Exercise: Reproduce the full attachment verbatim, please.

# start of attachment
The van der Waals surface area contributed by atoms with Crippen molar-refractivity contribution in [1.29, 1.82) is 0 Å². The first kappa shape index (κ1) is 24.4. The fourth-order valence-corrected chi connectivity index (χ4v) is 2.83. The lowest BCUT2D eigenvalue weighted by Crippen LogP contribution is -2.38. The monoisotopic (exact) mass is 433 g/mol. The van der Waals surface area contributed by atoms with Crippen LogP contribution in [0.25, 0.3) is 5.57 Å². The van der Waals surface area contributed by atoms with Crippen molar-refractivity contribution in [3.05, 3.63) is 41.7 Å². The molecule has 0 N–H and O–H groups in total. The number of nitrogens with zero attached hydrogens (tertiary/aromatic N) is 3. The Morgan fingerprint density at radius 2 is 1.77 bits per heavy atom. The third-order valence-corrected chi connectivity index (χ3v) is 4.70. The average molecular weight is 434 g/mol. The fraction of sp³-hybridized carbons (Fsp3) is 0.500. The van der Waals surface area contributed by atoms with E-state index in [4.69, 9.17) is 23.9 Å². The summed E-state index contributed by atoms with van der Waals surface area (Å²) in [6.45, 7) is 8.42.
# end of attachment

The van der Waals surface area contributed by atoms with Crippen molar-refractivity contribution in [1.29, 1.82) is 0 Å². The first kappa shape index (κ1) is 24.4. The fourth-order valence-corrected chi connectivity index (χ4v) is 2.83. The lowest BCUT2D eigenvalue weighted by Crippen LogP contribution is -2.38. The monoisotopic (exact) mass is 433 g/mol. The van der Waals surface area contributed by atoms with Crippen LogP contribution in [0.25, 0.3) is 5.57 Å². The van der Waals surface area contributed by atoms with Crippen molar-refractivity contribution in [3.05, 3.63) is 41.7 Å². The molecule has 0 N–H and O–H groups in total. The number of nitrogens with zero attached hydrogens (tertiary/aromatic N) is 3. The Morgan fingerprint density at radius 2 is 1.77 bits per heavy atom. The third-order valence-corrected chi connectivity index (χ3v) is 4.70. The average molecular weight is 434 g/mol. The fraction of sp³-hybridized carbons (Fsp3) is 0.500. The van der Waals surface area contributed by atoms with E-state index in [4.69, 9.17) is 23.9 Å². The summed E-state index contributed by atoms with van der Waals surface area (Å²) in [6.45, 7) is 8.42.